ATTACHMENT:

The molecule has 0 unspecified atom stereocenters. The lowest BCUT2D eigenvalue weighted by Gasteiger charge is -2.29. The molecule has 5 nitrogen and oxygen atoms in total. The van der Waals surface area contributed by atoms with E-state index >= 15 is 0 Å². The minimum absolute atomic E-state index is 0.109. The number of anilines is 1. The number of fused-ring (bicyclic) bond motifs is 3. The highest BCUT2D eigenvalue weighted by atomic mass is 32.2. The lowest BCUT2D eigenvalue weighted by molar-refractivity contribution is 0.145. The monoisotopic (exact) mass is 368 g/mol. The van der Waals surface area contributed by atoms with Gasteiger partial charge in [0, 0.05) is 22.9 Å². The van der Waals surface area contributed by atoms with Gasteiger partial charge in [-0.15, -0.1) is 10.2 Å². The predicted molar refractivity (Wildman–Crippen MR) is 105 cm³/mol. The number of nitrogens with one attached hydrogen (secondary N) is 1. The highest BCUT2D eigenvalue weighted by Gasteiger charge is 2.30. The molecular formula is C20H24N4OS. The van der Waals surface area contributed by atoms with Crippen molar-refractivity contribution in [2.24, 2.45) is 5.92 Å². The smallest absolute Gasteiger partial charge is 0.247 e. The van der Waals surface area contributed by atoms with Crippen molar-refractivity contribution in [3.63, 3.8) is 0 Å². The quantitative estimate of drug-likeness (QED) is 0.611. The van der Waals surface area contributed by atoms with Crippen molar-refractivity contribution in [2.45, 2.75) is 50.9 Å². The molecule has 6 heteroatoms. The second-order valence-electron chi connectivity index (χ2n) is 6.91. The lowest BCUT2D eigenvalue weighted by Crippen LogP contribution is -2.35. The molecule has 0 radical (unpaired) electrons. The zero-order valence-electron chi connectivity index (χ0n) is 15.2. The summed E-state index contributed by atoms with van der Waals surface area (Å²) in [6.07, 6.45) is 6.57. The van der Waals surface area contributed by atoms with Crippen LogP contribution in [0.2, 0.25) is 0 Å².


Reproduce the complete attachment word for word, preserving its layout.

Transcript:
The molecule has 0 unspecified atom stereocenters. The lowest BCUT2D eigenvalue weighted by Gasteiger charge is -2.29. The molecule has 5 nitrogen and oxygen atoms in total. The van der Waals surface area contributed by atoms with E-state index >= 15 is 0 Å². The minimum absolute atomic E-state index is 0.109. The number of anilines is 1. The number of fused-ring (bicyclic) bond motifs is 3. The highest BCUT2D eigenvalue weighted by atomic mass is 32.2. The lowest BCUT2D eigenvalue weighted by molar-refractivity contribution is 0.145. The monoisotopic (exact) mass is 368 g/mol. The van der Waals surface area contributed by atoms with Gasteiger partial charge in [0, 0.05) is 22.9 Å². The van der Waals surface area contributed by atoms with Gasteiger partial charge in [-0.15, -0.1) is 10.2 Å². The predicted molar refractivity (Wildman–Crippen MR) is 105 cm³/mol. The number of nitrogens with one attached hydrogen (secondary N) is 1. The highest BCUT2D eigenvalue weighted by Gasteiger charge is 2.30. The molecular formula is C20H24N4OS. The van der Waals surface area contributed by atoms with Crippen molar-refractivity contribution in [2.24, 2.45) is 5.92 Å². The smallest absolute Gasteiger partial charge is 0.247 e. The van der Waals surface area contributed by atoms with Crippen molar-refractivity contribution in [3.63, 3.8) is 0 Å². The quantitative estimate of drug-likeness (QED) is 0.611. The van der Waals surface area contributed by atoms with Crippen molar-refractivity contribution in [2.45, 2.75) is 50.9 Å². The molecule has 6 heteroatoms. The second-order valence-electron chi connectivity index (χ2n) is 6.91. The lowest BCUT2D eigenvalue weighted by Crippen LogP contribution is -2.35. The molecule has 0 radical (unpaired) electrons. The zero-order valence-electron chi connectivity index (χ0n) is 15.2. The summed E-state index contributed by atoms with van der Waals surface area (Å²) in [6.07, 6.45) is 6.57. The van der Waals surface area contributed by atoms with Crippen LogP contribution in [0.2, 0.25) is 0 Å².